Jim Spiri





1945 hrs, 30 July 2010, Bagram Base, Afghanistan, Media Support Center…I have arrived in Bagram via C-130 transport plane.  I am almost at my first embed location, however, there is still a ways to go.  But I am inching ever so closer.  I have arrived at Bagram, the place where my son Jimmy came to in late 2001 after the events of September 11 summoned him into duty.  I wondered if I ever would make it to this place. 


Getting on today’s plane was no small feat.  Is a matter of fact, there were over 200 people waiting to get to Bagram from Kandahar.  The recent dust storm activity had caused a back log of passengers and I was beginning to have my doubts.  I will say this however, it’s a good thing to know good people.  It’s always a good thing in the war zone to be on your best behavior.  Enough said about all that.  I was put on the plane with 24 other passengers.  I was very thankful and inside I was leaping for joy.  The scruffy older looking guy with a camera with a New Mexico hat on, had finally met the right people to help him out.  It was a real blessing.  I like this part of the journey.  The war zone has some really good people in it, they are just hidden in the most unlikely of places. 


Upon arrival in Bagram, the C-130 opened its tail gate area and I could see the mountains surrounding Bagram from my seat.  Mountains.  That’s what I see, and they are high, very high.  It looks at first like New Mexico.  I know right away I’m in a different part of the country now.  It is still quite dusty outside, but not as bad as Kandahar.  I’m upcountry now, and I’m about to go deeper into “them thar hills”.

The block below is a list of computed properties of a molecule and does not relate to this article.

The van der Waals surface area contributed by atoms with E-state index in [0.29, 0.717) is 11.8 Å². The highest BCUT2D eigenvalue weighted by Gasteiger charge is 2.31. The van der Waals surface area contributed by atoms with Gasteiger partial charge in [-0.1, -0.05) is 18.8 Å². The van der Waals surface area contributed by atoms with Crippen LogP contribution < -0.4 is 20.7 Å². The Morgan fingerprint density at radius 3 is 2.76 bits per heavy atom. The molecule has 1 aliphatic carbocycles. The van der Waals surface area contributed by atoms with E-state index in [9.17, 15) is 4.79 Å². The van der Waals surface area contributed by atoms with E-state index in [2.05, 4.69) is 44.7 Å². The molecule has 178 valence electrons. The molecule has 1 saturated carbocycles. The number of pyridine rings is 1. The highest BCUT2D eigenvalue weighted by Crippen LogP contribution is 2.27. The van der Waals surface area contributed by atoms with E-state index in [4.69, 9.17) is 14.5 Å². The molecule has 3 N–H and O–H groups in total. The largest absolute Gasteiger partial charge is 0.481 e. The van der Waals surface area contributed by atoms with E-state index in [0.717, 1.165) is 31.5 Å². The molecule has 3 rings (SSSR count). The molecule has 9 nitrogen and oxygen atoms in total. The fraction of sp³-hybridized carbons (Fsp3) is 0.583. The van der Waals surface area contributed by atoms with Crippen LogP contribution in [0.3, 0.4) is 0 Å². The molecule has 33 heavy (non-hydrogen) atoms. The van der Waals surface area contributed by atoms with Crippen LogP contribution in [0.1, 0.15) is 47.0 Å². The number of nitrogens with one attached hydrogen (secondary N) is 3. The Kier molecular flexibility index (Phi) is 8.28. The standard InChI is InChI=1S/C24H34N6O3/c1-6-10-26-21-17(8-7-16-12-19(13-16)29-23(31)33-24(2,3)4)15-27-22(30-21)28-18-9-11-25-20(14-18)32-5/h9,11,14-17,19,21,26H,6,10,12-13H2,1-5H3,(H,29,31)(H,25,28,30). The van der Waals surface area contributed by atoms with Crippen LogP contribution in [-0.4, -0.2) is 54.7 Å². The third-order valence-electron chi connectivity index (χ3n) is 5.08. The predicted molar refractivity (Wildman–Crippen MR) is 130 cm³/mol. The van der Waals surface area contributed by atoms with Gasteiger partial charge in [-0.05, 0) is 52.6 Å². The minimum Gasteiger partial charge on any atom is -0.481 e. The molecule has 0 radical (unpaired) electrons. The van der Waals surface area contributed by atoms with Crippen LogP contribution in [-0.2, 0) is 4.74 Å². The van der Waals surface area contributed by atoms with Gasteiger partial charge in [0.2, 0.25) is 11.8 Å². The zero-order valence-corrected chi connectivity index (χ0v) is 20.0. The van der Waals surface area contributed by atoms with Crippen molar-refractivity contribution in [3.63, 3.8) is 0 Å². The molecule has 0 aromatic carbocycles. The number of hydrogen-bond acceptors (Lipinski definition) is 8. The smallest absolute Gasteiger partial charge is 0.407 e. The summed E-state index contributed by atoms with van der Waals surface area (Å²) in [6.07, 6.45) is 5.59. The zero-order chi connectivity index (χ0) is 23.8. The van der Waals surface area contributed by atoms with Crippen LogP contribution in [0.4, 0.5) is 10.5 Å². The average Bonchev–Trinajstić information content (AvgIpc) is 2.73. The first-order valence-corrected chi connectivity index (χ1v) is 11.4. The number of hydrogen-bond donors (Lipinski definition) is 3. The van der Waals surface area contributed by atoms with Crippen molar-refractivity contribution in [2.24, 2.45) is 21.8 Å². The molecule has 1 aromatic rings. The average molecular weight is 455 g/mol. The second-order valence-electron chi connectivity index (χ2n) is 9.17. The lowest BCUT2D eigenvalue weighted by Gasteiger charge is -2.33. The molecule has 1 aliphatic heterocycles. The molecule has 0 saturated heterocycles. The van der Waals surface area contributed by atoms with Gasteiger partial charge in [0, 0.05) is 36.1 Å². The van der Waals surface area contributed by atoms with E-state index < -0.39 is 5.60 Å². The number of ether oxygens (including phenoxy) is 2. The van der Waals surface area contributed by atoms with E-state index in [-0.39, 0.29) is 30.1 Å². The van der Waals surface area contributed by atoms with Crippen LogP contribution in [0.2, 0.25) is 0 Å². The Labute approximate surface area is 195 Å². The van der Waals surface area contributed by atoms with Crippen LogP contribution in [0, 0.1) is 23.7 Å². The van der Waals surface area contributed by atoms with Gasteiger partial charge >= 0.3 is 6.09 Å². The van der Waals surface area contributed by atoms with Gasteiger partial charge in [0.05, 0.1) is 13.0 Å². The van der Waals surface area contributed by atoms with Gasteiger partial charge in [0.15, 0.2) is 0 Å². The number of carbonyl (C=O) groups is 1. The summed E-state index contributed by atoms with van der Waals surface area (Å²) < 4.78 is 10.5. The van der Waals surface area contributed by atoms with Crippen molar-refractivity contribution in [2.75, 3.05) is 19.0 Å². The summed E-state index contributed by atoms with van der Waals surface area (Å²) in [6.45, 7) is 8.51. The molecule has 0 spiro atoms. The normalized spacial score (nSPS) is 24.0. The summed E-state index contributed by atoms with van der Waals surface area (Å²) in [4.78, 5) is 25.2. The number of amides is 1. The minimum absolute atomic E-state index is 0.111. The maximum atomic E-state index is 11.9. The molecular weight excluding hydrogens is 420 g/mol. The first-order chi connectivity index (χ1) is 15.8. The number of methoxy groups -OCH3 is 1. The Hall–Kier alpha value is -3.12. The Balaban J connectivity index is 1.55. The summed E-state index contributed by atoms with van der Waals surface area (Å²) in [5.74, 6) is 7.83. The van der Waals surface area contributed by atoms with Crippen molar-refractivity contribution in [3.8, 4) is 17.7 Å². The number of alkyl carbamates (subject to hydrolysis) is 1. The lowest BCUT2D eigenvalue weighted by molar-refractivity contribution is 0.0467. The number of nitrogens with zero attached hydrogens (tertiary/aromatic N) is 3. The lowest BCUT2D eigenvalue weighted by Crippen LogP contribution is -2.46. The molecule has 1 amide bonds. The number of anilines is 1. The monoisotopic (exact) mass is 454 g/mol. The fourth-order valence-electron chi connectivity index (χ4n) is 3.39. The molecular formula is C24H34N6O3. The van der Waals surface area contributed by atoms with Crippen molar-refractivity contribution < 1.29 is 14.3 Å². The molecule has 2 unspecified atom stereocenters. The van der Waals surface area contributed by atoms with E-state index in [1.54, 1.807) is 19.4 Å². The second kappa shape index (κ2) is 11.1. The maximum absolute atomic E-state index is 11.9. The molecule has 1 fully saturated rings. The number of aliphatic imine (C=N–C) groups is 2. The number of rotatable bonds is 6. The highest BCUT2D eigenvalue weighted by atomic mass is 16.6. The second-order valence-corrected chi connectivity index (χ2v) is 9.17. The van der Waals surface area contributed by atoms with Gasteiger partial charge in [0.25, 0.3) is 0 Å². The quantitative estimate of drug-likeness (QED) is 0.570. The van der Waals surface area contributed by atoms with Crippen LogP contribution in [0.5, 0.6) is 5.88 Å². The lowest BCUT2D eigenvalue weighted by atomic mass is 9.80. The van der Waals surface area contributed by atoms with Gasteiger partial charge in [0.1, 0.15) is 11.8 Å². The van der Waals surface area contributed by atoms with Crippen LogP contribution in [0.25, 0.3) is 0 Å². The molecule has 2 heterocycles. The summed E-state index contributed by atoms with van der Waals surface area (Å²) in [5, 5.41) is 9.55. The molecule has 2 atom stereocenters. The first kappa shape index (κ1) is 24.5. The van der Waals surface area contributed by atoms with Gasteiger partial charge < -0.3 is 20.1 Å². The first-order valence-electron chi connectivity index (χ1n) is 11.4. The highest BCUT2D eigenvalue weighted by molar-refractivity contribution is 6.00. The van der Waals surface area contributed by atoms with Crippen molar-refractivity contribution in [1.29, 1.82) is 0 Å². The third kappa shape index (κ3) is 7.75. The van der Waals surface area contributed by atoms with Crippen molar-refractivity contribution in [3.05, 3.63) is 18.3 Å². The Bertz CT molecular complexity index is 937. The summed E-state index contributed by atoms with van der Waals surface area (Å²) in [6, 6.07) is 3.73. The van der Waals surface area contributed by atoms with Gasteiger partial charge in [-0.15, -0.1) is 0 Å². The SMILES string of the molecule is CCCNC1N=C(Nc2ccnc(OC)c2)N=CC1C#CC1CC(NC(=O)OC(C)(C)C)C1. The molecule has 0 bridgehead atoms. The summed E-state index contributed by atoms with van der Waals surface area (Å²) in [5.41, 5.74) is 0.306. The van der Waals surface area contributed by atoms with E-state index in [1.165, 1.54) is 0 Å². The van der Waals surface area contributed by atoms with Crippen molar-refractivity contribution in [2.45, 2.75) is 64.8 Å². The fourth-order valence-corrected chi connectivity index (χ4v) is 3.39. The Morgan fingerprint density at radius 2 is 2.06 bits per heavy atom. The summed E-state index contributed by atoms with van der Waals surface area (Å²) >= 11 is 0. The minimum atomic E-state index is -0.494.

I’ve been notified that by August 1, which is less than 30 hours from now I will be on a helicopter headed to camp Salerno.  That was always a goal of mine.  To get to Salerno.  I’ve been told that the public affairs folks will come get me in the middle of the night, early Sunday morning and will take me to the helipad area which is close by my quarters and push me towards the 101st Airborne folks who have agreed to have me embed with them.  It is an honor to be accepted by them.  I will give it my best shot.  I will have my birthday with these folks.  I doubt at this time in my life I could ask for a better present. 


I’ve been walking around the base for a couple hours since my arrival and getting set up in my room.  It’s a huge base and there is no way I could ever get to figure out just what’s here.  One thing I’ve noticed for sure is that here there is also a large contingent of multi-national forces.  This is a big joint effort from lots of countries across the globe.  It’s very big.  What that tells me is the enemy is strong.   I know this to be true.  I also know that there is one more day in July and it has been the deadliest month yet in this war here in Afghanistan.  Right now, the Afghanistan surge is beginning to really mobilize.  It’s going to get deadlier before it gets any better.  That is what those in authority over us have been saying these past few weeks.  I have arrived at a time when history is being made daily here in Afghanistan.  I am in awe of having made it this far, and yet, there is more just to get to the starting line. 


Jim Spiri

mailto:jimspiri@yahoo.com?subject=The Last Journey


HOME – JimSpiri.com